I planned a few excursions on the metro during off peak times before returning to work to get the hang of it and find out what was essential and what wasn’t. Also to see what her reaction to the metro would be. (So far, only one crying fit.)

      I wear my daughter in a lightweight Bjorn that I can leave in her cubby at school and a backpack for her bottles and my work stuff. For rainy or cold blustery days I have a blanket that is fleece on one side and water resistant on the other with strings to tie onto the straps of the Bjorn. I also make sure she’s wearing clothes that keep her covered from the elements – hat, mittens, long pants, socks, etc.

      In the backpack, I pack bare essentials – hand sanitizer (sometimes sucking my pinky is the only thing that will soothe her), a pacifier & burp cloth. Aden and Anis make a great burp cloth/bib (available at Target) that snaps around her neck and is long enough I can bring it up in between her face and my chest to protect my shirt when I’m wearing her and she spits up. (I also keep a spare shirt at my desk at work.)

      She loves looking around at the different faces and out the window. Luckily everyone I’ve encountered is accommodating and very nice – giving up their seat (more so now than when I was pregnant) or just making faces and entertaining my daughter for the ride. As she gets older, I’ll probably have one metro toy she can play with – although it may not be necessary with all the sights and sounds to discover and talk about during our ride.

      Like I said, I only had one crying fit so far and when it happened, I just got up and kept changing cars so I didn’t have to subject a car full of people to her screams for the whole ride. And actually, switching cars gave her something new to look at and she calmed down.

      Public transit with baby is completely do-able! I wish you the best of luck with it.

  9. we’ve been using mass transit since my oldest son was 2 and we now have a newborn. babywearing is a must if you don’t want to unload a sleeping baby from their stroller when you board the bus. our bus drivers make you take the baby out and stow the stroller (which is safer than having a baby in a stroller out in the aisle if the driver needs to slam on the brakes). also, like someone else said, use a backpack for your gear. bring a small umbrella for crappy weather so you can keep yourself and your baby dry. a rain jacket on you won’t help your baby much. don’t let anyone touch your baby. if someone is hacking up a lung, feel free to move to a different part of the bus. if someone offers you a seat on a crowded bus, take it!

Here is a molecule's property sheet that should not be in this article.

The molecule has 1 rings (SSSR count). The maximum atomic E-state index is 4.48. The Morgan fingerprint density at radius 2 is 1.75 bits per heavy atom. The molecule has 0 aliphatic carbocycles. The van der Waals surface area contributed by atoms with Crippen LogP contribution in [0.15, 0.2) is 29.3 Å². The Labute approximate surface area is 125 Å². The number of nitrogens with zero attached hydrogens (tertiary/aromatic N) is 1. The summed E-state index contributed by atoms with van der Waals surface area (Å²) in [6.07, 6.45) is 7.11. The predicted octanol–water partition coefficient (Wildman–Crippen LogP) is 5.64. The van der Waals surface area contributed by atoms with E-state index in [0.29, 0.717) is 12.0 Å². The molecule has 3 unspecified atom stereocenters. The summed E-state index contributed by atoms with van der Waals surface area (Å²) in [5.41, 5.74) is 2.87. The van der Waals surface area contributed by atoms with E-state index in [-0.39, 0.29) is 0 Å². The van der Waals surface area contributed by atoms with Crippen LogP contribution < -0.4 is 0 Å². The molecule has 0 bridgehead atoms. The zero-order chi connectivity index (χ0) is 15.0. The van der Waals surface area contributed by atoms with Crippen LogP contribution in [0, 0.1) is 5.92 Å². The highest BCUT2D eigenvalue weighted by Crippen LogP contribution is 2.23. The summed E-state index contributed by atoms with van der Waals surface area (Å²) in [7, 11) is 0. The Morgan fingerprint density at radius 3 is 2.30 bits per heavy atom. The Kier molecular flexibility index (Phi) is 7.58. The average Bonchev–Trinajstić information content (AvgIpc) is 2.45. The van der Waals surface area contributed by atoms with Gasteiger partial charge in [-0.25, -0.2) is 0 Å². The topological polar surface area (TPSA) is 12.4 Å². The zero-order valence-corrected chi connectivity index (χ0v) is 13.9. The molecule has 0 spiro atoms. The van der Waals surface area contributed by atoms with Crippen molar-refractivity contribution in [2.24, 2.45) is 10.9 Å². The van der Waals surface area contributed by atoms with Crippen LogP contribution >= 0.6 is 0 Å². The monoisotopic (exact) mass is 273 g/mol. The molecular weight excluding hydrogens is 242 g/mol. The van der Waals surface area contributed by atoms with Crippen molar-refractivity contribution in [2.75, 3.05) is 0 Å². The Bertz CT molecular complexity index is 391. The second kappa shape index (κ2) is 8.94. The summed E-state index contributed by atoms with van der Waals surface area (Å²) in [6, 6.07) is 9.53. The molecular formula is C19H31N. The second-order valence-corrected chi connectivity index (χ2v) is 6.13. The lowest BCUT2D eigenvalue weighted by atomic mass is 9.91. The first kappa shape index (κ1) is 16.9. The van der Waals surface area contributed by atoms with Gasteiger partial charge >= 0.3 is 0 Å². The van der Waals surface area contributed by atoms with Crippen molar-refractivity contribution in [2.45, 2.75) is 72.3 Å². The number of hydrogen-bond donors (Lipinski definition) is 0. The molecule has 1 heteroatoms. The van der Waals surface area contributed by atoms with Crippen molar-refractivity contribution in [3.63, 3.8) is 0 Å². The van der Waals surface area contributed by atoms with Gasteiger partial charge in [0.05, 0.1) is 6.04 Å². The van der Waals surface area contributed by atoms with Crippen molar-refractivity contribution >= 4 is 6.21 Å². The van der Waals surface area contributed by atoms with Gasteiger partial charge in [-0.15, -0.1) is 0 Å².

our light rail system is less hectic than the bus. it’s generally less crowded except during rush hour. you can bring a stroller on-board without removing your child and folding the stroller. i got by with an umbrella type stroller when my oldest was too big for me to wear/carry and it worked well. there is no need for those giant strollers. also, when the weather turns cold, dress yourself and your baby appropriately because there could be longer delays while waiting for the bus than you anticipated.

    for an older baby/toddler, bring snacks, books and toys and any other things you can think of to distract them. the bus can be pretty entertaining itself, so they may not need distractions. 🙂

    and don’t forget to have fun!

  10. I have infant twins and live in a very public transit friendly area. My husband and I moved right (like the day before) the babies came just so we could have a bus stop at our door step.

    Like everyone else has said, I used a baby carrier. When they were super tiny I carried them together in one Moby wrap. Trust me when I say that people get up for the women carrying two babies on her chest. I also liked the wrap because I could kind of hide their faces if the bus was crowded. Now that they are heavier I where a sling across each shoulder. I have a bookbag that I keep stocked with diapers, wipes, small umbrella, burp cloth, and small book. I keep my metro card in my back pocket for easy access.

    We rented a stroller when we went on vacation to Portland and using a double stroller on public transportation was the worst. Baby wearing is the way to go.

    • I just wanted to say that you are a rockstar for double babywearing! I have enough of a challenge wrangling my singleton; I am seriously impressed.

  11. I think the fallacy for new parents in a city with public transit thinking about how to get around is that one choice will solve all of your problems. It won’t. You need multiple solutions within reason for different types of outings. It’s all going to depend on where you live, what you do and what type of schedule you keep. And along with all those, there are other considerations that will pop up as well.